Disruptive selling and the value of being ‘prescriptive’
At Indicator's Sales Syndicate we were recently treated to a presentation from Bruce Rasmussen of Carpe Diem about disruptive selling, and why it is so important in today’s B2B sales world. The week before I was also lucky enough to hear Brent Adamson at Dreamforce. He was talking about what CEB (Corporate Executive Board) have found in recent research about two sales approach models – the responsive approach and the prescriptive approach. Both topics resonated strongly with me.
Many have read the Challenger sales book by Adamson and Dixon, as I have, but it wasn’t until listening to Bruce that I had the opportunity to reflect on the role that disruptive insights can play in a sales process.
Anyone who has attended my sales training seminars has heard me talk about looking for that question when prospecting that gets a target to say “sorry, what was that you said? … how do you do that?” – and then proceed to give an appointment slot. This technique has worked for me and thousands of other sales people when cold calling over the years, trying to break the prospect’s pre-occupation, and engage in wanting to learn “how” to solve a pain point.
The use of insights to disrupt a customer or prospect’s “status quo” provides a seller with the opportunity to start the buyer’s journey by being the first one to get them thinking about a pain or need they may not have realised they had, or was a problem.
There is obviously a big need or opportunity in this area, as is evidenced by CEB’s customer base. Whether that opportunity starts with a prospecting call or an account management meeting is irrelevant – the important thing is that you are there first. You now have the opportunity to guide the buyer through their first stages of buyer’s research. You will also (hopefully) gain their trust and confidence, and hopefully be able to give guidance as to how to evaluate their options.
But, how helpful do we want to be?
This was where I was especially interested in Brent Adamson’s Dreamforce presentation.
CEB have found that many suppliers follow the “responsive” approach, and provide a lot of information, many options, adapt their offerings as required and encourage debate throughout the buying process. He has found that another group of suppliers has a more “prescriptive” approach, where they make more limited offerings, are clear about their (limited) recommendations, and control debate by providing relevant perspective from other peers or users.
I would call this approach the “grow a backbone” approach – where the salesperson is taking more control of the sale, making it simpler, quicker and easier to make. But this takes courage as it’s not always what the buyer thinks they want, and the salesperson needs some courage to take what can be seen as a “pushy” position. That’s obviously the hard part, being prescriptive without being pushy.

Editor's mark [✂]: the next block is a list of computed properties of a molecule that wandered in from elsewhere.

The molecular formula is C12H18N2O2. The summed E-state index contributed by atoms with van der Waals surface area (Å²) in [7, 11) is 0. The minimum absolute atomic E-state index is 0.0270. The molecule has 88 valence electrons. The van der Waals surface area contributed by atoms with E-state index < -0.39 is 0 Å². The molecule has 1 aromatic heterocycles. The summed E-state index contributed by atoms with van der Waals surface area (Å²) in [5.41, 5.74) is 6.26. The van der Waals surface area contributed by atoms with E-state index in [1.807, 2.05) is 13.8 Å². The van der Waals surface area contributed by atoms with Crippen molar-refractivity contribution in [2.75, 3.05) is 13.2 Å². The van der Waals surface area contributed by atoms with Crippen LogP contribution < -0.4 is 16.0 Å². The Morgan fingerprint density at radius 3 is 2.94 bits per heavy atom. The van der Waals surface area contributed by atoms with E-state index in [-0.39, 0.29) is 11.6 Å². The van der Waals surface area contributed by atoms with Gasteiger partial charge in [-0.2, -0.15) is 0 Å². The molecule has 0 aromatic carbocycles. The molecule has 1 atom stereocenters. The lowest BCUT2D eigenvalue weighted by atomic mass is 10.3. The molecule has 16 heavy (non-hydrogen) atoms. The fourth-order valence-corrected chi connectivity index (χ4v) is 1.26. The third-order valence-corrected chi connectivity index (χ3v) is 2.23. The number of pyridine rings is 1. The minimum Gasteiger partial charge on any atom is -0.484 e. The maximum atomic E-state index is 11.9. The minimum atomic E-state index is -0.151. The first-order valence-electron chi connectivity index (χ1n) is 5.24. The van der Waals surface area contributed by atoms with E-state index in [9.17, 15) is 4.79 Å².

Brent detailed more research showing customers have an 86% greater “change in likelihood of experiencing purchase ease” when following the prescriptive approach.
He defined prescription as “A credible and influential set of do this/don’t do that” recommendations, provided to customers across the purchase process,deliberately intended to ease the customer’s movement towards purchase.
As a salesperson AND a buyer, when I compare that vision/position to a process with too many options, information overload, too many decision makers and a long drawn out buying process, I know where I want to be – with prescription!
When these two models or modes are combined I think you have a very powerful sales proposition or position to come from.
You’re the one that starts the sales process with something of value (cost saving, incremental revenue or improved customer service are at the root of all benefits, and this is what C levels are fundamentally interested in). The conversation/process is then guided with a firm hand to get a decision – or not – hopefully relatively quickly either way. You have been in the lead throughout as you started the conversation, and then ensured the buyer had sufficient information and comfort to make their decision. As a seller your position is much better, and as a buyer, the process should hold less risk, and lead to better post-purchase feelings.
Of course, the product or service needs to deliver what it said it would, but that’s another article!